From the Department of Social Services:

 

We have received approval from FNS to automatically mass reissue 25% of our SNAP households’ August benefits to help with food losses caused by Tropical Storm Irene.

  • All Connecticut households who received SNAP when Tropical Storm Irene hit the state automatically received these additional benefits. 
  • These benefits were automatically added to SNAP household’s EBT accounts and are available today. 
  • JP Morgan is updating their telephone message for SNAP clients who call in to check their accounts to inform them that we’ve added these benefits to their accounts.

While this 25% automatic mass SNAP benefit reissuance will help many households with food losses, some SNAP households may have lost food purchased with SNAP valued at more than 25% of their August benefits. 

  • These households can request additional individual replacement SNAP benefits above the 25% already provided. 
  • The amount of the individual request must be based on the value of food purchased with SNAP that was lost due to the storm.
  • The amount of the 25% mass reissuance, plus the individual replacement request, cannot be more than their August benefit amount.

2-1-1 Infoline will be the point of contact for reports of food losses and the return of Request Forms.  Effective immediately, please refer any requests for individual SNAP replacement benefits to 2-1-1 Infoline. 

  • Households must report food losses to 2-1-1 Infoline no later than 4:30 pm on September 19, 2011. 
  • Households must return a completed Request Form that 2-1-1 Infoline will provide to them within 10 days of the date that they reported the food loss.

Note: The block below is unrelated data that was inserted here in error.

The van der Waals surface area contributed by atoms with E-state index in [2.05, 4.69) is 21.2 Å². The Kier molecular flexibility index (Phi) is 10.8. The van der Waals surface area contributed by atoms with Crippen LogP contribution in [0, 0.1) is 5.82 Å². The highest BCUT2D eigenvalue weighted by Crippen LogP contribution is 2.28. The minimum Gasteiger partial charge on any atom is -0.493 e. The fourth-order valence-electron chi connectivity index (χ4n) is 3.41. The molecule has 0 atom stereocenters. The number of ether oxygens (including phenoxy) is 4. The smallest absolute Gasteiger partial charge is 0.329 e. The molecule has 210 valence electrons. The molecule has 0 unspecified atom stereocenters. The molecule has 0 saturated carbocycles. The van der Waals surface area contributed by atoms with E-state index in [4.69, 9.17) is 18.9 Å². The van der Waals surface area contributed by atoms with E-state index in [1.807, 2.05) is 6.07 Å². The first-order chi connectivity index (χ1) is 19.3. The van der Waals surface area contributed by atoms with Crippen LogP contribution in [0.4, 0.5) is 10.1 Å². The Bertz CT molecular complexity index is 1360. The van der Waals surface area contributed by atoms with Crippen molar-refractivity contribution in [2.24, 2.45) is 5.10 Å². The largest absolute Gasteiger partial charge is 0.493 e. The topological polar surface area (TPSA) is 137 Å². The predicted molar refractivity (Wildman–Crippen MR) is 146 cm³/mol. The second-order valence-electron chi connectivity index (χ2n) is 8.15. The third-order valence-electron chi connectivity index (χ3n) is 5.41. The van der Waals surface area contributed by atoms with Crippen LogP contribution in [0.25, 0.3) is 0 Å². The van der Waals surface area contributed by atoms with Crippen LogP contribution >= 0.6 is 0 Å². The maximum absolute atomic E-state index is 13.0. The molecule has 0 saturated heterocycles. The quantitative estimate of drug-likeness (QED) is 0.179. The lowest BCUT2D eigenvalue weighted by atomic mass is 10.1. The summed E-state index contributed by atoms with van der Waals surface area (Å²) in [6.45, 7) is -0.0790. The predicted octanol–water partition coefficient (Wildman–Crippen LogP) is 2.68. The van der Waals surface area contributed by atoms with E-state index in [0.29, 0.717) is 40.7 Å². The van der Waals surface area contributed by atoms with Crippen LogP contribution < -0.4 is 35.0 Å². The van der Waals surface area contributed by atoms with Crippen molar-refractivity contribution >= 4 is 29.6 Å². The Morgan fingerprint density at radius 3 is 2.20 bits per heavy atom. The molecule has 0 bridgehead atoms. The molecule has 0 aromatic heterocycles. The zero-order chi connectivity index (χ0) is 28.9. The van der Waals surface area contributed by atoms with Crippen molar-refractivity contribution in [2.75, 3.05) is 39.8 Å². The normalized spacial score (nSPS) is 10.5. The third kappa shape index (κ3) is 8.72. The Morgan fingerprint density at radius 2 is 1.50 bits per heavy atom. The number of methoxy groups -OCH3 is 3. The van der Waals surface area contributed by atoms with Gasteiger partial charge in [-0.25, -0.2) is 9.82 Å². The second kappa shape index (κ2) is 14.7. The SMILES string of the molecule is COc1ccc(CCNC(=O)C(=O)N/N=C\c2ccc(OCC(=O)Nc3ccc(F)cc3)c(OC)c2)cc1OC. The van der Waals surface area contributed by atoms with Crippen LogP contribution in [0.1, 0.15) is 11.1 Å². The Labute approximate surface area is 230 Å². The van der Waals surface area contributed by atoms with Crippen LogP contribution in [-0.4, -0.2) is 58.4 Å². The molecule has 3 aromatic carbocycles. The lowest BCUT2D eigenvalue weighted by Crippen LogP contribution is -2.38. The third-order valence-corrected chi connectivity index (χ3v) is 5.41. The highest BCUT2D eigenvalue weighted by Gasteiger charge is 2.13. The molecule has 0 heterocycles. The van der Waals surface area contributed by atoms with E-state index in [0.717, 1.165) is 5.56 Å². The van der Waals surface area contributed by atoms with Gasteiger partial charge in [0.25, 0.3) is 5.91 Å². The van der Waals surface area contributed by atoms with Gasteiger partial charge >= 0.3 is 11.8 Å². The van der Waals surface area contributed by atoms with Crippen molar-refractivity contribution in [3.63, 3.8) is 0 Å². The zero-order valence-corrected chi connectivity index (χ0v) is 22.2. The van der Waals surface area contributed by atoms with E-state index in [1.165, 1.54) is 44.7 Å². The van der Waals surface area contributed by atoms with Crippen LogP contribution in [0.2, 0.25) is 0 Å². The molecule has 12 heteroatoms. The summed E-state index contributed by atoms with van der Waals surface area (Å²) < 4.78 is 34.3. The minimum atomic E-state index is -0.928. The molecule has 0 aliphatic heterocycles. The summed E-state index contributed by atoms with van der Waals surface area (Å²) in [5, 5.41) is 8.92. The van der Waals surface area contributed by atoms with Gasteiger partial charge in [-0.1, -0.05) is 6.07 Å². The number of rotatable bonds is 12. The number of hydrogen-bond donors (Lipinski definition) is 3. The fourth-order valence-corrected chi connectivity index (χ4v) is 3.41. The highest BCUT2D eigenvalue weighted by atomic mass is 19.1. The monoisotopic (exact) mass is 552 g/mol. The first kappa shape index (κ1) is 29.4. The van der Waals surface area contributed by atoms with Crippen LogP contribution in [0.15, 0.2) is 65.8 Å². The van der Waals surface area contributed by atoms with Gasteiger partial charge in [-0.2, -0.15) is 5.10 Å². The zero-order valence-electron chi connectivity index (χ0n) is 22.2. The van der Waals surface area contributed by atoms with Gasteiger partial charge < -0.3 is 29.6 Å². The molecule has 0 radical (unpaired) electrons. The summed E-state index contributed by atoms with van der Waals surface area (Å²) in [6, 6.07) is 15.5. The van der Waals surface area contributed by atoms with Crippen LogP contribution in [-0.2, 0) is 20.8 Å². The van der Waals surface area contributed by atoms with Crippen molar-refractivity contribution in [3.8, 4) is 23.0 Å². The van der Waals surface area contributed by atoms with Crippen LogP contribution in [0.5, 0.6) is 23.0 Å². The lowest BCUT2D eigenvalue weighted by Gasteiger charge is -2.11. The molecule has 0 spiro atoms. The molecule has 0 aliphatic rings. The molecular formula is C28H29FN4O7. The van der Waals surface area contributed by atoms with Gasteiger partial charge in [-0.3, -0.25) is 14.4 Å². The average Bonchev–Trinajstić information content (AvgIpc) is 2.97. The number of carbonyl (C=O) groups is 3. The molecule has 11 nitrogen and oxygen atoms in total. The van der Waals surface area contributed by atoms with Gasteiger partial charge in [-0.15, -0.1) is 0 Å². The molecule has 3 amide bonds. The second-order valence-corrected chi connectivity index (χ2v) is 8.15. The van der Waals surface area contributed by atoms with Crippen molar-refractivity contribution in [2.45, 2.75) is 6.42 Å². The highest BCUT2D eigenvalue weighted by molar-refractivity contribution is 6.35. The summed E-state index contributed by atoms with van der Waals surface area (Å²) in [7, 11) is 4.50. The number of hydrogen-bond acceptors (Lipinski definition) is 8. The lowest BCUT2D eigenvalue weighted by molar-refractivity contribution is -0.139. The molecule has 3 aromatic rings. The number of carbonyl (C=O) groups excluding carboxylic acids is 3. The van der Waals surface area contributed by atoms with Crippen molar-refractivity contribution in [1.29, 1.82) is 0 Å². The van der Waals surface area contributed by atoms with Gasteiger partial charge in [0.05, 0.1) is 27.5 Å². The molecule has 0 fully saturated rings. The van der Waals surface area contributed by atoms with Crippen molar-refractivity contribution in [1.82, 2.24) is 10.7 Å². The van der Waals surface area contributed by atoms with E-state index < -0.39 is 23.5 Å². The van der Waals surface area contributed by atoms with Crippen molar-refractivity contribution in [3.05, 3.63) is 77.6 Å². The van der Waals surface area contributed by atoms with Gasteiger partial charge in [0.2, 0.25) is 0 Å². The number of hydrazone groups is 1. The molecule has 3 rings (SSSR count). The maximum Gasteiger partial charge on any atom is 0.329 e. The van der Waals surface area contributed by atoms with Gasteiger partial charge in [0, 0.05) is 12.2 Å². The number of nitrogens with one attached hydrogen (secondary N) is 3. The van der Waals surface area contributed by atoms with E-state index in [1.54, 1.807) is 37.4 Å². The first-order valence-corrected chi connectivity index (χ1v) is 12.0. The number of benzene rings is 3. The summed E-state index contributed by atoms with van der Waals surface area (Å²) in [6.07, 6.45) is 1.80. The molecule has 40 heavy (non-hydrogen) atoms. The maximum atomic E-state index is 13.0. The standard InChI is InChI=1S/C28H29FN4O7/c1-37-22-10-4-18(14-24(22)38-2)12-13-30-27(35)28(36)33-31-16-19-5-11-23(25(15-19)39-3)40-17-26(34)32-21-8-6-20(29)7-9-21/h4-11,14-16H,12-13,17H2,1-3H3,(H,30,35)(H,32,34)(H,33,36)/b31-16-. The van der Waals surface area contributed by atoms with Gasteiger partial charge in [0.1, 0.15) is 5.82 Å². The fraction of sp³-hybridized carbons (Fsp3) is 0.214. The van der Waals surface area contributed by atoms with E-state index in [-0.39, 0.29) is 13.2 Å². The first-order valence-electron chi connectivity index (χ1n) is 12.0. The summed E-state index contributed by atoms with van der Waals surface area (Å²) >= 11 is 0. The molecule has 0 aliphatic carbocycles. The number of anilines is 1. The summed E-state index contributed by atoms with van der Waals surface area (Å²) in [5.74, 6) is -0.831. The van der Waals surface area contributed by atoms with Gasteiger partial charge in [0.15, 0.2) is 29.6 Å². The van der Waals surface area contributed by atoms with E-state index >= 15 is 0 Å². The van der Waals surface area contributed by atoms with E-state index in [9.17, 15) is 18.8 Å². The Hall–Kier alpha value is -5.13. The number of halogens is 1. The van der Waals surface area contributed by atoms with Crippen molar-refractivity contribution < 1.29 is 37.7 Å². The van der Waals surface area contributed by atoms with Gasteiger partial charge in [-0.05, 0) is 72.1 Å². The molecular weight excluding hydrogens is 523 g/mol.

• 2-1-1 is the point of return for all Request Forms. 
  • Households will be directed to return Request Forms to 2-1-1 Infoline (2-1-1 will provide a prepaid return envelope).
  • If a household returns a Request Form to you in error, please date stamp the form and forward it to 2-1-1 Infoline at

2-1-1 Infoline

  • 2-1-1 Infoline will log reports of food losses and subsequent receipt of Request Forms.
  • 2-1-1 Infoline will forward Request Forms to the C.O. Central Processing Unit (CPU). 
  • The CPU will process these Request Forms, issuing individual replacement benefits to eligible households and denying requests from ineligible households.

 

Views: 199

Tags: DSS, EBO, SNAP

Comment

You need to be a member of GNH Community to add comments!

Join GNH Community

    Imagine. Inform. Invest. Inspire.

Working together to build a stronger community - now and forever. Online at www.cfgnh.org

Neighborhoods: What is Working

Laser Eagles

International pioneer in the disability movement Judith Snow describes how the Laser Eagles Art Guild enables people labeled disabled to express themselves through art.

7 Practical Ideas for Compassionate Communities, From Free College to Debt Relief

It's not hard to bring a little more equality into each others' lives.

Community Health Vital for Healthy People

A look into the State of Oregon's experiments in spending healthcare money on care coordination and community health as a way of preventing expensive emergency care.

Open Street Project

Using Temporary Signage to Increase Attendance